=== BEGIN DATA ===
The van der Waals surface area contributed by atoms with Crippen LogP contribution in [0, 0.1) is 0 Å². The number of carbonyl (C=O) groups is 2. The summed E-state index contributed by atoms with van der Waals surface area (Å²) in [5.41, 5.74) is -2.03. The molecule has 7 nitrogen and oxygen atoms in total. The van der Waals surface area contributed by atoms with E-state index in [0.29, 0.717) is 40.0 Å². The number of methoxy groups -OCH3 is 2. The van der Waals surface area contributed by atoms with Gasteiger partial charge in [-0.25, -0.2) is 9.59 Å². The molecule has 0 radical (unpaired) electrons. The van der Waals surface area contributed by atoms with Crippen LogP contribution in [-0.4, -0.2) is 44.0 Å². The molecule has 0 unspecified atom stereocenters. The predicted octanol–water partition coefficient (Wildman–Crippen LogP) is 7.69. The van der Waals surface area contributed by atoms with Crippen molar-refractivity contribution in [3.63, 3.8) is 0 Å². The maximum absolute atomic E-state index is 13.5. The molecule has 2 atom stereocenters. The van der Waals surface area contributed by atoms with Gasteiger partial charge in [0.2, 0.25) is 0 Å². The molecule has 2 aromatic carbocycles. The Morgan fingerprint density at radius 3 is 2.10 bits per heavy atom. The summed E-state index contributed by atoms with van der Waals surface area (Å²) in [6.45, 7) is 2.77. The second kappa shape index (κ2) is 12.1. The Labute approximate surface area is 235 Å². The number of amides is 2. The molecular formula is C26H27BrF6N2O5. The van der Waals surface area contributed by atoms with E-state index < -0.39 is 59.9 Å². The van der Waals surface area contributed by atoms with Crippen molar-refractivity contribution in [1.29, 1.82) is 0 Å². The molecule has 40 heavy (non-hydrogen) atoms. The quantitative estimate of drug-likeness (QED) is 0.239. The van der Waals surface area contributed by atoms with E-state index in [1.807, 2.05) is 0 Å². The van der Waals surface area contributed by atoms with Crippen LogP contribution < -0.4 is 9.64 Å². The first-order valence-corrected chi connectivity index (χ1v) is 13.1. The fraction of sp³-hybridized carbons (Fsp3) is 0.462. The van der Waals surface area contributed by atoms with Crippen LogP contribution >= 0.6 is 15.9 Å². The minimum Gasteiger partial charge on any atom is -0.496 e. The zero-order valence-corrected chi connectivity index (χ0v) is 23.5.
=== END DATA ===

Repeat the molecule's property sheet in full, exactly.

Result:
The van der Waals surface area contributed by atoms with Crippen LogP contribution in [0, 0.1) is 0 Å². The number of carbonyl (C=O) groups is 2. The summed E-state index contributed by atoms with van der Waals surface area (Å²) in [5.41, 5.74) is -2.03. The molecule has 7 nitrogen and oxygen atoms in total. The van der Waals surface area contributed by atoms with E-state index in [0.29, 0.717) is 40.0 Å². The number of methoxy groups -OCH3 is 2. The van der Waals surface area contributed by atoms with Gasteiger partial charge in [-0.25, -0.2) is 9.59 Å². The molecule has 0 radical (unpaired) electrons. The van der Waals surface area contributed by atoms with Crippen LogP contribution in [-0.4, -0.2) is 44.0 Å². The molecule has 0 unspecified atom stereocenters. The predicted octanol–water partition coefficient (Wildman–Crippen LogP) is 7.69. The van der Waals surface area contributed by atoms with Crippen molar-refractivity contribution in [3.63, 3.8) is 0 Å². The maximum absolute atomic E-state index is 13.5. The molecule has 2 atom stereocenters. The van der Waals surface area contributed by atoms with Gasteiger partial charge in [0.2, 0.25) is 0 Å². The molecule has 2 aromatic carbocycles. The Morgan fingerprint density at radius 3 is 2.10 bits per heavy atom. The summed E-state index contributed by atoms with van der Waals surface area (Å²) in [6.45, 7) is 2.77. The second kappa shape index (κ2) is 12.1. The Labute approximate surface area is 235 Å². The number of amides is 2. The molecular formula is C26H27BrF6N2O5. The van der Waals surface area contributed by atoms with E-state index < -0.39 is 59.9 Å². The van der Waals surface area contributed by atoms with Crippen molar-refractivity contribution in [1.29, 1.82) is 0 Å². The molecule has 40 heavy (non-hydrogen) atoms. The quantitative estimate of drug-likeness (QED) is 0.239. The van der Waals surface area contributed by atoms with E-state index in [1.807, 2.05) is 0 Å². The van der Waals surface area contributed by atoms with Crippen LogP contribution < -0.4 is 9.64 Å². The first-order valence-corrected chi connectivity index (χ1v) is 13.1. The fraction of sp³-hybridized carbons (Fsp3) is 0.462. The van der Waals surface area contributed by atoms with Crippen LogP contribution >= 0.6 is 15.9 Å². The minimum Gasteiger partial charge on any atom is -0.496 e. The zero-order valence-corrected chi connectivity index (χ0v) is 23.5.